About Battersea Park
Battersea Park covers 200 acres (83 hectares) of land on the south bank of the River Thames in the London Borough of Wandsworth. It was opened in 1858 and is a mixture of marshland reclaimed from the Thames and land formerly used for market gardens. The park includes the Battersea Park Nature Areas which are a Local Nature Reserve.
Fauna and Flora
Various species of birds make the park their home, notably those that live on and around the lake. Most commonly spotted are types of waterfowl, herons and cormorants. Although recent RSPB bird spotting events have also seen peregrine falcons, kestrels and sparrowhawks; as well as Great spotted woodpeckers and Green woodpeckers.
There are numerous different gardens providing a range of habitats for insects, fungi, birds and small mammals with their varied planting. These include a Sub Tropical Garden with colourful orchids and unusual plants; an Old English Garden; and a new Winter Garden which will transform a neglected area of the park.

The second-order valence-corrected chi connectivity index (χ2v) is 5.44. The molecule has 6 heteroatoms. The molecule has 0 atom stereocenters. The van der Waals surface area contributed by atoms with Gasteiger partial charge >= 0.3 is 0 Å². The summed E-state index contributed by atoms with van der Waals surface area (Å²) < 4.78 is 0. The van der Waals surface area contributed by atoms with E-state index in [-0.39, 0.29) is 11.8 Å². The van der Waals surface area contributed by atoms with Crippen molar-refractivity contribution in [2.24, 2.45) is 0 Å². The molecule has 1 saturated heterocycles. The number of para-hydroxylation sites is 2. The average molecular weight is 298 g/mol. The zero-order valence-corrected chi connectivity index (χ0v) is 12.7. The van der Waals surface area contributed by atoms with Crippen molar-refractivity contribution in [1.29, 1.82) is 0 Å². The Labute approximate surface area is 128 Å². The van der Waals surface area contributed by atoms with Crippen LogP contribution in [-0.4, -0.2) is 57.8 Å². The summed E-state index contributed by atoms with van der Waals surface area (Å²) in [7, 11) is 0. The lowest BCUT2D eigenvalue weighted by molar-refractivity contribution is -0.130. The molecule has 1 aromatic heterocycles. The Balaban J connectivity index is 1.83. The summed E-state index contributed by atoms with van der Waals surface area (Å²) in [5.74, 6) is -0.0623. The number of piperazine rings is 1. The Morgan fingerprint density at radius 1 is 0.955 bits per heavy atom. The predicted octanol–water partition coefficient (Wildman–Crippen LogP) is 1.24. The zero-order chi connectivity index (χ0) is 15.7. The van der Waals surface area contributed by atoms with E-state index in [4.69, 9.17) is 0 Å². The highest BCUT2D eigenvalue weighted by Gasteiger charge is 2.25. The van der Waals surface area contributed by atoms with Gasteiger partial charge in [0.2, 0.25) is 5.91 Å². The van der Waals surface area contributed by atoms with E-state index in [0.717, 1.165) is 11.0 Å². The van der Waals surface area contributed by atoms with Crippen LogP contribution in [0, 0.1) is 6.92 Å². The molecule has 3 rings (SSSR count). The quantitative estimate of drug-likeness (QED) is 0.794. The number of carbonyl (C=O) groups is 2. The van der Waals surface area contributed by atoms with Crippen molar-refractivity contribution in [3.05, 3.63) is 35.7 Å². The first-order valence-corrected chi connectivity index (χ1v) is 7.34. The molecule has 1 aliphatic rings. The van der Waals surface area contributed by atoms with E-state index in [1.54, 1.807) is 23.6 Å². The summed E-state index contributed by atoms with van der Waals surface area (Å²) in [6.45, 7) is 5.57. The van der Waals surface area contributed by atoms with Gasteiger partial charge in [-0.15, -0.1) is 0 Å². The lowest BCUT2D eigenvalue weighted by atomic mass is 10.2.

The park officially opens from 8am to dusk, but in practice the gates are often opened longer to allow access to facilities.
The park’s features include a lake (around three hectares/ 7 acres) and several outdoor sporting facilities, including tennis courts, a running track and football pitches. There are also facilities for rowing, rollerblading, bowls, boules and croquet, as well as all-weather Astroturf pitches currently used by several West London hockey teams.
Fishing is permitted in the southern part of the lake (16 June to 14 March, by permit only). Cycling is confined to the carriage driveways. There are children’s playground
How to get there
The nearest railway stations are Battersea Park and Queenstown Road (Battersea).